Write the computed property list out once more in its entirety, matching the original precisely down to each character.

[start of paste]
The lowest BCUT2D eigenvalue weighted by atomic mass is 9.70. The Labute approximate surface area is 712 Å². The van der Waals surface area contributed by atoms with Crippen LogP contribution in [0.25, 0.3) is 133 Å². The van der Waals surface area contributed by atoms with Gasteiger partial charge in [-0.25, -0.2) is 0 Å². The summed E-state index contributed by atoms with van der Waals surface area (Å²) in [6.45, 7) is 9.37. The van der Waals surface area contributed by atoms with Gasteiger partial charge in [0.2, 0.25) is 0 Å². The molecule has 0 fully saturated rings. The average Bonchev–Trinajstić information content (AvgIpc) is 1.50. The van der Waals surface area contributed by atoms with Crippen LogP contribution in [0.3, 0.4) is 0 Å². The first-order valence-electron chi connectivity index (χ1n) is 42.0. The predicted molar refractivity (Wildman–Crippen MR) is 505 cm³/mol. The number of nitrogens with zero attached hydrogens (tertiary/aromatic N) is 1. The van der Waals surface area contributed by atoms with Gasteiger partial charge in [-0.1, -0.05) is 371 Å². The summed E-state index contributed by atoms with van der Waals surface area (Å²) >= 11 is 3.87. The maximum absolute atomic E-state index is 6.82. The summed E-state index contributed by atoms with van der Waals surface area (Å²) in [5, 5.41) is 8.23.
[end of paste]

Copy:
The lowest BCUT2D eigenvalue weighted by atomic mass is 9.70. The Labute approximate surface area is 712 Å². The van der Waals surface area contributed by atoms with Crippen LogP contribution in [0.25, 0.3) is 133 Å². The van der Waals surface area contributed by atoms with Gasteiger partial charge in [-0.25, -0.2) is 0 Å². The summed E-state index contributed by atoms with van der Waals surface area (Å²) in [6.45, 7) is 9.37. The van der Waals surface area contributed by atoms with Gasteiger partial charge in [0.2, 0.25) is 0 Å². The molecule has 0 fully saturated rings. The average Bonchev–Trinajstić information content (AvgIpc) is 1.50. The van der Waals surface area contributed by atoms with Crippen LogP contribution in [0.3, 0.4) is 0 Å². The first-order valence-electron chi connectivity index (χ1n) is 42.0. The predicted molar refractivity (Wildman–Crippen MR) is 505 cm³/mol. The number of nitrogens with zero attached hydrogens (tertiary/aromatic N) is 1. The van der Waals surface area contributed by atoms with Gasteiger partial charge in [-0.1, -0.05) is 371 Å². The summed E-state index contributed by atoms with van der Waals surface area (Å²) >= 11 is 3.87. The maximum absolute atomic E-state index is 6.82. The summed E-state index contributed by atoms with van der Waals surface area (Å²) in [5, 5.41) is 8.23.